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In honor graduation this year, I thought I would share 3 of my favorite commencement addresses that address 3 very different topics from 3 very different angles. You’ll hear from a poet philosopher, a genius billionaire CEO, and and an Naval Admiral. A lot of great lessons here. Most importantly:
Be kind, empathetic, and remember life does not revolve around you. Remember what’s important. (DFW)
Trust your gut. Find what you love and pursue it relentlessly. Don’t settle. (SJ)
Doing the little things right turn in to the big things. Never give up (WMR)
A theme I always notice from unconventional people that have done extraordinary things is their focus on death. Not morbidly, but as a reminder that what we do here isn’t really important in the long run and that it all ends. When you keep that in mind, it’s easy to make the right decision and not be stymied by short-term fear or embarrassment.[vc_row][vc_column width=”1/1″]
This is Water by David Foster Wallace
“If you worship money and things — if they are where you tap real meaning in life — then you will never have enough. Never feel you have enough. It’s the truth. Worship your own body and beauty and sexual allure and you will always feel ugly, and when time and age start showing, you will die a million deaths before they finally plant you. On one level, we all know this stuff already — it’s been codified as myths, proverbs, clichés, bromides, epigrams, parables: the skeleton of every great story. The trick is keeping the truth up-front in daily consciousness. Worship power — you will feel weak and afraid, and you will need ever more power over others to keep the fear at bay. Worship your intellect, being seen as smart — you will end up feeling stupid, a fraud, always on the verge of being found out. And so on.” – David Foster Wallace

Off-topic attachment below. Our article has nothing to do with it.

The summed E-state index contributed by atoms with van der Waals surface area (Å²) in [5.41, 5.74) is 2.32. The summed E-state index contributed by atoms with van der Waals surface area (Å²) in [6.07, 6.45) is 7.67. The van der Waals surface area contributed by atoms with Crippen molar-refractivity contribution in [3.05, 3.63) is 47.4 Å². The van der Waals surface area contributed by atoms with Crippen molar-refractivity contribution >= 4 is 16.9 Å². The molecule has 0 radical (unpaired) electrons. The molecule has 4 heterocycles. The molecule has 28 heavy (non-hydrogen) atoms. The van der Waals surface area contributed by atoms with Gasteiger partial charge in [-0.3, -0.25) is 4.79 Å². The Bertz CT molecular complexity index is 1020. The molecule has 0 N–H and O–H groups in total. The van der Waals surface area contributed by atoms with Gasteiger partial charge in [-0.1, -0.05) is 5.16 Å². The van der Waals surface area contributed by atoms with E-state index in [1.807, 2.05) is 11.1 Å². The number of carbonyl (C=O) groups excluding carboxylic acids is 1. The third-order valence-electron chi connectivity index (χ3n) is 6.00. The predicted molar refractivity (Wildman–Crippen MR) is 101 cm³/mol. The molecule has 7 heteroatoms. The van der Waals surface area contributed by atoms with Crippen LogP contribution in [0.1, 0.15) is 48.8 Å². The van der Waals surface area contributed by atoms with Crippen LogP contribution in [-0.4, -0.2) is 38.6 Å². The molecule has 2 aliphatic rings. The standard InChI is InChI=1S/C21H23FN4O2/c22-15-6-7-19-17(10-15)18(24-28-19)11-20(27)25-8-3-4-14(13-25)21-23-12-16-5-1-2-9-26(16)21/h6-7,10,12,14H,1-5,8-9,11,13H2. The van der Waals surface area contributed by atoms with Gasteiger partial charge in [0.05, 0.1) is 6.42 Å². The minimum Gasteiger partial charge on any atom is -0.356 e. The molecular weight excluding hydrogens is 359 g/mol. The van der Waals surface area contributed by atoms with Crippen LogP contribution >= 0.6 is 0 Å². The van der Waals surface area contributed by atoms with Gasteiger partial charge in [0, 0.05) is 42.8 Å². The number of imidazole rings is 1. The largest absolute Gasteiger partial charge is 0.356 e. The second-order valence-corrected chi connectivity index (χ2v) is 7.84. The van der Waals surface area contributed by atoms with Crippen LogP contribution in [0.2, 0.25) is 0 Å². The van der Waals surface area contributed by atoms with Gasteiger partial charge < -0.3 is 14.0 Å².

Steve Jobs at Stanford
Again, you can’t connect the dots looking forward; you can only connect them looking backward. So you have to trust that the dots will somehow connect in your future. You have to trust in something — your gut, destiny, life, karma, whatever. This approach has never let me down, and it has made all the difference in my life.
You’ve got to find what you love. And that is as true for your work as it is for your lovers. Your work is going to fill a large part of your life, and the only way to be truly satisfied is to do what you believe is great work. And the only way to do great work is to love what you do. If you haven’t found it yet, keep looking. Don’t settle. As with all matters of the heart, you’ll know when you find it.
Remembering that I’ll be dead soon is the most important tool I’ve ever encountered to help me make the big choices in life. Because almost everything — all external expectations, all pride, all fear of embarrassment or failure — these things just fall away in the face of death, leaving only what is truly important. Remembering that you are going to die is the best way I know to avoid the trap of thinking you have something to lose. You are already naked. There is no reason not to follow your heart.
Your time is limited, so don’t waste it living someone else’s life. Don’t be trapped by dogma — which is living with the results of other people’s thinking. Don’t let the noise of others’ opinions drown out your own inner voice. And most important, have the courage to follow your heart and intuition. They somehow already know what you truly want to become. Everything else is secondary.
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Adm. William McRaven at UT
If you make your bed every morning you will have accomplished the first task of the day. It will give you a small sense of pride and it will encourage you to do another task and another and another.
You will fail. You will likely fail often. It will be painful. It will be discouraging. At times it will test you to your very core.
But if you want to change the world, don’t be afraid of the circuses. (listen to the speech for what a circus is)
If you can’t do the little things right, you will never do the big things right.
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